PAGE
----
Russell P. Balda and Alan C. Kamil combined their training in animal behavior, ecology, evolution, and comparative psychology to pioneer the study of avian cognition and contribute significantly to our understanding of corvid biology. More than two decades ago, they saw the potential in the fact that seed-caching birds are self-motivated to return to inconspicuous points in the landscape to retrieve hidden food, and they began to employ the cache-recovery paradigm as a model system for studying learning, memory, and “spatial information processing.” Their unusually fruitful collaboration has led to enormous advances in the understanding of spatial learning in birds and, in the previous decade, to the publication of approximately 50 scientific papers.
The Balda—Kamil partnership's careful consideration of the ecological context and evolutionary history of bird behavior was enhanced by their use of a wider battery of methodologies and perspectives than either an ecologist or a comparative psychologist working alone might employ. By asking their birds to cache in arrays of sand-filled cups, for example, they were able to control for spacing or site preferences of caches and thus assess the importance of fixed patterns of movement and mnemonic devices in enabling cache retrieval (Kamil and Balda 1990).
They demonstrated that spatial cognition of related corvid species is correlated with differences in natural history and the degree to which species depend on stored food for winter survival and breeding: Clark's Nutcrackers (Nucifraga columbiana) and Pinyon Jays (Gymnorhinus cyanocephalus) outperform the less challenged Western Scrub-Jays (Aphelocoma californica) and Mexican Jays (A. ultramarina) (Balda et al. 1996, Balda and Kamil 1998). They found that the exceptional spatial memory of Clark's Nutcracker is coupled with a disproportionately large hippocampal volume (Basil et al. 1996). They also developed an analog of the radial-arm maze, which allowed them to compare the memory of various seed-caching and non-seed-caching species (e.g. Kamil et al. 1994).
Balda and Kamil also found that spatial memory of cache sites in Clark's Nutcracker is highly resistant to interference from other spatial memory tasks (Bednekoff et al. 1997). Together with Peter Bednekoff, they linked corvid sociality to observational spatial memory, demonstrating that the highly social Pinyon Jay may be more adept at learning cache sites by observing other birds than the more solitary nutcracker and Western Scrub-Jay (Bednekoff and Balda. 1996a, b6). Those studies not only demonstrated that the spatial memory of corvids is extraordinary in both capacity and duration, but they helped develop a general understanding of the adaptive nature of avian cognition.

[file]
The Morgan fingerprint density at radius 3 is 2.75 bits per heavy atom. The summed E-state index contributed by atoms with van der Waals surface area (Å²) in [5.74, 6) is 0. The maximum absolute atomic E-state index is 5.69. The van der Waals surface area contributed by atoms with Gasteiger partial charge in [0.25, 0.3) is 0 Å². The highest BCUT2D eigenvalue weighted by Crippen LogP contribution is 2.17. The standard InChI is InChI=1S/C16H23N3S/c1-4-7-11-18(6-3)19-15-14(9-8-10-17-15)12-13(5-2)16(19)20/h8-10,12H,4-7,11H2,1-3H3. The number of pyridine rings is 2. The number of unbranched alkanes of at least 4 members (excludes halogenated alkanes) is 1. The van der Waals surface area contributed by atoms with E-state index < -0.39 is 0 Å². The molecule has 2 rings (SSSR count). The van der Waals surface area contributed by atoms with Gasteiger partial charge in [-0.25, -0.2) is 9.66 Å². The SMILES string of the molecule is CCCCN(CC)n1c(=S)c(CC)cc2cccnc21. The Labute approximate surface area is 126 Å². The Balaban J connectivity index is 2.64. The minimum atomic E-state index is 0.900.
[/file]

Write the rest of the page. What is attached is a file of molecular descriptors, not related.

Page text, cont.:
In addition to their work together, Balda and Kamil have made many contributions independently and with other collaborators. For example, Alan Kamil has conducted important studies on the effects of visual predators (Blue Jays [Cyanocitta cristata]) on prey crypticity and how predator choice can function to maintain prey polymorphism (Bond and Kamil 1998, 2002). Russ Balda, on the other hand, has made important contributions to the ecology, breeding biology, and sociality of Pinyon Jays and other birds in a long series of studies in the field (e.g. Balda 2002). Their joint research has been funded by the National Science Foundation throughout the past two decades, and they continue today to make important new contributions to the study of avian behavior.
For their ground-breaking work on North American corvid biology, especially cognition, memory, learning, and seed-caching, and associated aspects of social behavior, The American Ornithologists' Union is pleased to present the 2004 Brewster Memorial Award to Russell P. Balda and Alan C. Kamil.
The William Brewster Memorial Award consists of a medal and an honorarium provided through the endowed William Brewster Memorial Fund of the American Ornithologists' Union. It is given annually to the author or coauthors (not previously so honored) of the most meritorious body of work on birds of the Western Hemisphere published during the 10 calendar years preceding a given AOU meeting.